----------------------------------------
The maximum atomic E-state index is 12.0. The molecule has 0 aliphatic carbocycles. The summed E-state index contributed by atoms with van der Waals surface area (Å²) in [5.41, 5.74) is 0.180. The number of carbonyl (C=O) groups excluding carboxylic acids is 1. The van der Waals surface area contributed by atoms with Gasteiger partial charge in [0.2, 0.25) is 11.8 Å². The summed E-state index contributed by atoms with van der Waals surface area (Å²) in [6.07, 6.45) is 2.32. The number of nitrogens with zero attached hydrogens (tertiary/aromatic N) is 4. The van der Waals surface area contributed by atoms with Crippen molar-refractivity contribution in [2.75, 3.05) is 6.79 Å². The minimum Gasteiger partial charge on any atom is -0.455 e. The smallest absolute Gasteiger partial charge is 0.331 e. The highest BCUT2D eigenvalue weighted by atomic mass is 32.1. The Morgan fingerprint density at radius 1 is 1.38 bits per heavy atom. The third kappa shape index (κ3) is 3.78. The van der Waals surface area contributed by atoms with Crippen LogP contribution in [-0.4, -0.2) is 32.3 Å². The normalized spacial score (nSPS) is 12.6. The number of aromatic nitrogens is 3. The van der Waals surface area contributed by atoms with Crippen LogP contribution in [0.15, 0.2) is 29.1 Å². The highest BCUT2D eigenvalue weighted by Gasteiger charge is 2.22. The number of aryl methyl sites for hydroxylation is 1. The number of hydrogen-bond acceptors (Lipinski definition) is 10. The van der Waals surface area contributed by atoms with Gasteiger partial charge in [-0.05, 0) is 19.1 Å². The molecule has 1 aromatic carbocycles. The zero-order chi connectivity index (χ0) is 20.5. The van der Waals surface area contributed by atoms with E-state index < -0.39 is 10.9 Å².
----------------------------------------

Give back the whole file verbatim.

The maximum atomic E-state index is 12.0. The molecule has 0 aliphatic carbocycles. The summed E-state index contributed by atoms with van der Waals surface area (Å²) in [5.41, 5.74) is 0.180. The number of carbonyl (C=O) groups excluding carboxylic acids is 1. The van der Waals surface area contributed by atoms with Gasteiger partial charge in [0.2, 0.25) is 11.8 Å². The summed E-state index contributed by atoms with van der Waals surface area (Å²) in [6.07, 6.45) is 2.32. The number of nitrogens with zero attached hydrogens (tertiary/aromatic N) is 4. The van der Waals surface area contributed by atoms with Crippen molar-refractivity contribution in [2.75, 3.05) is 6.79 Å². The minimum Gasteiger partial charge on any atom is -0.455 e. The smallest absolute Gasteiger partial charge is 0.331 e. The highest BCUT2D eigenvalue weighted by atomic mass is 32.1. The Morgan fingerprint density at radius 1 is 1.38 bits per heavy atom. The third kappa shape index (κ3) is 3.78. The van der Waals surface area contributed by atoms with Crippen LogP contribution in [-0.4, -0.2) is 32.3 Å². The normalized spacial score (nSPS) is 12.6. The number of aromatic nitrogens is 3. The van der Waals surface area contributed by atoms with Crippen LogP contribution in [0.15, 0.2) is 29.1 Å². The highest BCUT2D eigenvalue weighted by Gasteiger charge is 2.22. The number of aryl methyl sites for hydroxylation is 1. The number of hydrogen-bond acceptors (Lipinski definition) is 10. The van der Waals surface area contributed by atoms with Gasteiger partial charge in [-0.05, 0) is 19.1 Å². The molecule has 1 aromatic carbocycles. The zero-order chi connectivity index (χ0) is 20.5. The van der Waals surface area contributed by atoms with E-state index < -0.39 is 10.9 Å².